Removing Ransomware: What it is and how to get rid of it

Ransomware is a type of malware that seeks to extort money from victims. The malicious code may lock up computers and mobile devices, encrypt (or claim to have encrypted) files, or pose as law enforcement levying a fine for illegal activities.

You can protect against ransomware by using good anti-malware utilities, avoiding suspicious downloads and backing up your system so you can restore it easily. Having done all this, however, there’s still a chance you could fall victim to a ransomware attack. Backups and an effective system restore strategy will not be sufficient if your system remains infected – the problem will only reoccur. Worse still, some types of ransomware are designed to spread to other users via emails and files from an infected machine. For this reason, it’s important to make sure that your system is completely free of ransomware.

The first thing to remember is that you must never pay the ransom. It’s highly unlikely that the attacker will really be willing to help, or that you’ll recover any encrypted files or unlock a locked device. In many cases, your files have not even been encrypted and unlocking your device may simply be a matter of removing the malware. All paying the ransom will do is lose you money and encourage the attacker to continue spreading ransomware.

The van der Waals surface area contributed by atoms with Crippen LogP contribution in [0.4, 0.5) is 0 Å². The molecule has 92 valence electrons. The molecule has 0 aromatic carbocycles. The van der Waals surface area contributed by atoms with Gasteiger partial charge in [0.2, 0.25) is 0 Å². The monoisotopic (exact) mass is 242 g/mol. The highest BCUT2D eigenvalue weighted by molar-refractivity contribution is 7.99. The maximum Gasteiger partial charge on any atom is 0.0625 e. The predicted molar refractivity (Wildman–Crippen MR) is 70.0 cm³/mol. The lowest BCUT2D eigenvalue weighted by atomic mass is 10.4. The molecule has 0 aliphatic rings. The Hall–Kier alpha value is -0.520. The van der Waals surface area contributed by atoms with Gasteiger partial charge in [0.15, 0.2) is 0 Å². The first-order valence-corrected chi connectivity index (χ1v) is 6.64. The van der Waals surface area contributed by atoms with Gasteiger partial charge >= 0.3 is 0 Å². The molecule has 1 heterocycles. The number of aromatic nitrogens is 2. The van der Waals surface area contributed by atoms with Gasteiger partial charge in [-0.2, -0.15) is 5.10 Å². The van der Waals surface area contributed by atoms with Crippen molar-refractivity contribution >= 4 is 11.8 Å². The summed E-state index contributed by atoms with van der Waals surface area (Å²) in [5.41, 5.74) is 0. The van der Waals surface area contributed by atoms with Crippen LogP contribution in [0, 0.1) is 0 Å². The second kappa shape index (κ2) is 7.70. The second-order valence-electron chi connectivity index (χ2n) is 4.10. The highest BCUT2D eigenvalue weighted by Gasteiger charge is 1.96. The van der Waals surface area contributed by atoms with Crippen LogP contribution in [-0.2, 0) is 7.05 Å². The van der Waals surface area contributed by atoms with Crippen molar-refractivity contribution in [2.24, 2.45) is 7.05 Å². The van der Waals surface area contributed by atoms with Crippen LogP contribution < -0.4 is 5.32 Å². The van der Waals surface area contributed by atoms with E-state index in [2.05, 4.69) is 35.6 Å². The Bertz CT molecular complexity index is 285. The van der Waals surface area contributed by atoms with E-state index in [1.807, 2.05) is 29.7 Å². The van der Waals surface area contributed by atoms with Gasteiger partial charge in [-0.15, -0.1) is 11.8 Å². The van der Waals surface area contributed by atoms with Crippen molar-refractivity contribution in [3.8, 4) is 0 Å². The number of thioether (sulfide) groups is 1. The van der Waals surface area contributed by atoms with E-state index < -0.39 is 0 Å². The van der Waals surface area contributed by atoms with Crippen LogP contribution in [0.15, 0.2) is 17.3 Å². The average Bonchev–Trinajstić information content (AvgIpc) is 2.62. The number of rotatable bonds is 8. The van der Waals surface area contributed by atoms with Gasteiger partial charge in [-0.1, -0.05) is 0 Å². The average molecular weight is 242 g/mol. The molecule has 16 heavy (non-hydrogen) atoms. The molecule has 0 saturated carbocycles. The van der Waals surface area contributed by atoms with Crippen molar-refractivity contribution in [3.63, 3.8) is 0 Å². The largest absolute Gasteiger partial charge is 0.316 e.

If you’ve failed to back your files up and they really are encrypted, recovery may still be possible. You can find free decryption tools online which may work in some cases, such as VG’s ransomware decryption tools or Trend Micro’s removal tool for lock screen ransomware. An IT or security specialist may be able to help if you can’t decrypt the files yourself.

To get rid of the infection, you’ll need to run anti-malware utilities. Your usual anti-virus software may not be powerful enough to deal with this type of infection. You can download more effective tools from the internet; many ransomware-specific tools are available, or you could try a general anti-malware tool such as SpyBot Search and Destroy or MalwareBytes Anti-Malware. It can be difficult to run anti-malware utilities if your computer is locked, however. In this case, you could try booting your device in Safe Mode or creating a bootable CD or USB. This may allow you to run your anti-malware utilities successfully.

It’s a good idea to run additional tests even when the ransomware seems to have gone. If you fall victim to a ransomware attack, it’s a symptom of a flaw in your security which you’ll need to address. Make sure that all of your software is patched and up-to-date, and that all your passwords are secure.

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